|Publication number||US7137708 B2|
|Application number||US 10/876,363|
|Publication date||Nov 21, 2006|
|Filing date||Jun 23, 2004|
|Priority date||Jun 23, 2004|
|Also published as||US20050286024|
|Publication number||10876363, 876363, US 7137708 B2, US 7137708B2, US-B2-7137708, US7137708 B2, US7137708B2|
|Original Assignee||Hewlett-Packard Development Company, L.P.|
|Export Citation||BiBTeX, EndNote, RefMan|
|Patent Citations (9), Referenced by (3), Classifications (30), Legal Events (5)|
|External Links: USPTO, USPTO Assignment, Espacenet|
Image projection is used in a variety of different applications. For example, electronic slide shows and presentations are frequently projected onto a wall or screen for viewing by a relatively large audience. Additionally, many television and home entertainment systems use an image projected onto a wall or screen to provide a much larger display than is readily available using a monitor or cathode ray tube.
As image data, both still and motion picture, is created and stored digitally, digital projectors have been created that project high quality images onto a viewing surface using digital image data. Examples of digital projectors include digital mirror devices (DMD) and liquid crystal display (LCD) projectors. A DMD uses hundreds of thousands of individually-addressable reflective micro-mirrors to create an image for projection. An LCD projector uses an array of individually driven light absorbing or transmissive LCD panels to create an image for projection.
Both DMD and LCD projectors utilize high intensity lamps and reflectors to generate the light needed for projection. Light generated by the lamp is concentrated as a ‘fireball’ that is located at a focal point of a reflector. Light produced by the fireball is directed by the reflector into a projection assembly that produces images and utilizes the generated light to project the image onto a viewing surface.
In addition to generating the visible light used for projection, projection lamps also naturally produce both infra-red and ultraviolet radiation. This non-visible radiation is undesirable because it heats up the system, is potentially unsafe for the human eye, and can damage some optical components over time. Consequently, projection systems have typically included infra-red and ultraviolet filters to remove such unwanted components of the projection beam.
A method of generating a projection beam for projecting an image includes collimating the projection beam and filtering infra-red or ultraviolet radiation from the projection beam after the projection beam has been collimated.
The accompanying drawings illustrate various embodiments of the present apparatus and method and are a part of the specification. The illustrated embodiments are merely examples of the present apparatus and method and do not limit the scope of the disclosure.
Throughout the drawings, identical reference numbers designate similar, but not necessarily identical, elements.
According to the principles described herein, light generated by a projection system is collimated or substantially collimated before the infra-red and ultraviolet light is filtered out. If the infra-red and ultraviolet filters receive collimated light, the filtration process is made more efficient as is the transmission of desirable visible light frequencies.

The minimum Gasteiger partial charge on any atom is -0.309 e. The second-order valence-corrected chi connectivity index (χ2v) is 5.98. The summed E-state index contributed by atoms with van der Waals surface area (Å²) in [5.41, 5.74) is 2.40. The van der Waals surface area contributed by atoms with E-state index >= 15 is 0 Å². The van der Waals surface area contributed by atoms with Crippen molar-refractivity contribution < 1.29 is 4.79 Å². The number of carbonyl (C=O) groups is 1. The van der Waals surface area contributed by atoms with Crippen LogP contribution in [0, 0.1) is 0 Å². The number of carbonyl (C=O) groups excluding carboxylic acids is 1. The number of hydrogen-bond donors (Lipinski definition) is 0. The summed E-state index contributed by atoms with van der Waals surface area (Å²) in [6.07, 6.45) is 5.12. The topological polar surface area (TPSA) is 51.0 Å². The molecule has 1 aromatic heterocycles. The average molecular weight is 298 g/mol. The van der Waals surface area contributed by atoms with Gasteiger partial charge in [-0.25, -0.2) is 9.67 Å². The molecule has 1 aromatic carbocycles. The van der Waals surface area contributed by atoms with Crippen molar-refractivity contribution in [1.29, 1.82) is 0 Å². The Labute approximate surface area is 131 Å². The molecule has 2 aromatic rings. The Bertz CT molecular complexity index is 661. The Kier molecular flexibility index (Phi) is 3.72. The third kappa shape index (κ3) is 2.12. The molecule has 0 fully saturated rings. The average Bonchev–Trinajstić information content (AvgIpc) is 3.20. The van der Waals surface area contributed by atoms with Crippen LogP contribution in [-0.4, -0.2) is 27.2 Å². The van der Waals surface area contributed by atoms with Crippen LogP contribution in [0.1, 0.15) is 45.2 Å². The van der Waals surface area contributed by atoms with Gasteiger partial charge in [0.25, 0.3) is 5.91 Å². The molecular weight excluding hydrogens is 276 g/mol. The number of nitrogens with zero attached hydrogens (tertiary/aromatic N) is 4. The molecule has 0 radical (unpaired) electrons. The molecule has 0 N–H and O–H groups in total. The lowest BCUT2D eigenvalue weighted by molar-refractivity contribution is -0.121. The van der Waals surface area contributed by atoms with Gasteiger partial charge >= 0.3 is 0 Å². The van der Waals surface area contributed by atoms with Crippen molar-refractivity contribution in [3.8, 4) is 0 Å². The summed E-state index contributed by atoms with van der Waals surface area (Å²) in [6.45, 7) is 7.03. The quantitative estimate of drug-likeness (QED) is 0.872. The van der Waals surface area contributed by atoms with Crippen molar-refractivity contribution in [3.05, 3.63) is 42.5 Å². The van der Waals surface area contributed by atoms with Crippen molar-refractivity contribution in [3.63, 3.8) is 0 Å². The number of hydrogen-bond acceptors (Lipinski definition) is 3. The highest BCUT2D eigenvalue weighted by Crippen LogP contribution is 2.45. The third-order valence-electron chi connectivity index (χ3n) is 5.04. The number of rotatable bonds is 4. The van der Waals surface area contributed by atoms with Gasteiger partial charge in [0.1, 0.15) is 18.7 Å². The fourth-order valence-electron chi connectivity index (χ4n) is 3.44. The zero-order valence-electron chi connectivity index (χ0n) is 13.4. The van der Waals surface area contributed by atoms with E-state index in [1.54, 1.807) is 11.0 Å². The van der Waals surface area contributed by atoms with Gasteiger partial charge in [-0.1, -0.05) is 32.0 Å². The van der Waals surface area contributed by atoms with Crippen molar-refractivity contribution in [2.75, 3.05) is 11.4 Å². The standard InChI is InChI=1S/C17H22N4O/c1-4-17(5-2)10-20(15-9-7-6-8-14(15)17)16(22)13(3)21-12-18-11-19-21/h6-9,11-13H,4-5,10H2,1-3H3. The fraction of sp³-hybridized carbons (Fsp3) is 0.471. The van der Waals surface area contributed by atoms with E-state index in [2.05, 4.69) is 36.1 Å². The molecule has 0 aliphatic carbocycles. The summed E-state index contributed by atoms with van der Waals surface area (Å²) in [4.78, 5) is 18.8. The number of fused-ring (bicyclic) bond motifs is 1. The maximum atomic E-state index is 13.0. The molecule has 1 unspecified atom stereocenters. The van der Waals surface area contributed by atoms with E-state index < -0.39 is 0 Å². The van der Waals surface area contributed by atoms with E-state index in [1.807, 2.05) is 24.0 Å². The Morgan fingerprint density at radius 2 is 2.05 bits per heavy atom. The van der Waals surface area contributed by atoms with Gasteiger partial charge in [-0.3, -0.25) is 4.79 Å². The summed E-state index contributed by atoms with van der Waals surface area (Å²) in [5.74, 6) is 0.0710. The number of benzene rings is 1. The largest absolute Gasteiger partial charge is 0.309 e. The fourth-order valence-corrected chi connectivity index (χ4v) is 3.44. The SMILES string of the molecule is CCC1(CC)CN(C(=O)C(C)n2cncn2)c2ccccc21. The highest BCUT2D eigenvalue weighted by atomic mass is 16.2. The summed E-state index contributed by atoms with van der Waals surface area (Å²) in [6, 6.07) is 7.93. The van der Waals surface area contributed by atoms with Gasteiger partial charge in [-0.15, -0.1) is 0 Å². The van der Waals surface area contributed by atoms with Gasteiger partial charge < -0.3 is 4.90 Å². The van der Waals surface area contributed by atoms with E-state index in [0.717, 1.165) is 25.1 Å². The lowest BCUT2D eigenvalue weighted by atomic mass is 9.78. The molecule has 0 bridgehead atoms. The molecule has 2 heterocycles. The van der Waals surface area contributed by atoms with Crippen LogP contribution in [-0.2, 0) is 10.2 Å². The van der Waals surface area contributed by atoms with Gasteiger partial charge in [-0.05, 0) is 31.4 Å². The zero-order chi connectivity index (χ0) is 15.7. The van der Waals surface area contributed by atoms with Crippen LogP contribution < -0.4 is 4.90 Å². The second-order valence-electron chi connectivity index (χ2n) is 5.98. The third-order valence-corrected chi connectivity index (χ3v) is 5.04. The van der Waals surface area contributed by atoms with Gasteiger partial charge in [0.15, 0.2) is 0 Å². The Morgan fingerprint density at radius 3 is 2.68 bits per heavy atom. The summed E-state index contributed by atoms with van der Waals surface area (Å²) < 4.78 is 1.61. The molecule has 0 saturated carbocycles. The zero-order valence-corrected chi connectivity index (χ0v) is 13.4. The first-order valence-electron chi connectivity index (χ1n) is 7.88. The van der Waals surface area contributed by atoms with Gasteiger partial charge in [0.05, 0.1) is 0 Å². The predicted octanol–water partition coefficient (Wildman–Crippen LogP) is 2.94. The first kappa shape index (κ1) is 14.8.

As used herein and in the appended claims, a “lens system” is defined as one or more lenses. An “image” means a still image or motion picture being projected with a projection system.
Infra-red and ultraviolet filters (101) are placed near the focus of the elliptical reflector (100). The light collected by the reflector (100) is directed through the filters (101) to substantially remove the infra-red and ultraviolet components of the beam.
The filtered light is then directed into a light-integrating tunnel (102). The tunnel (102) directs the light as a projection beam to the DMD, LCD or other projection image device.
The infra-red and ultraviolet filters (101) filter both infra-red and ultraviolet radiation from the light being directed into the tunnel (102) by the reflector (100). However, as can be seen in
Unfortunately, infra-red and ultraviolet filters are only efficient over a significantly smaller angular range. At angles approaching ±30°, the filters (101) are not as effective and begin to allow infra-red and ultraviolet radiation to leak into the light tunnel (102) and the rest of the projection system. This leakage of infra-red and ultraviolet radiation into the system can be substantial.
Additionally, at angles approaching ±30°, the filters (101) also begin to attenuate useful visible light. This attenuated visible light could and should be transmitted to the light tunnel (102) to increase the brightness and color balance of the resulting projection beam.
To improve the effectiveness of the infra-red and ultraviolet filters, it is desirable to collimate the projection light beam being produced before the beam is filtered. If the projection beam is collimated, the light is then incident on the infra-red and ultraviolet filters substantially in parallel with the optical axis, or normal to the faces of the filters. The filters are then much more effective at removing unwanted infra-red and ultraviolet radiation, with significantly less infra-red and ultraviolet radiation leaking into the rest of the projection system. With the filters receiving collimated light, there also is significantly less attenuation of desirable visible light by the infra-red and ultraviolet filters.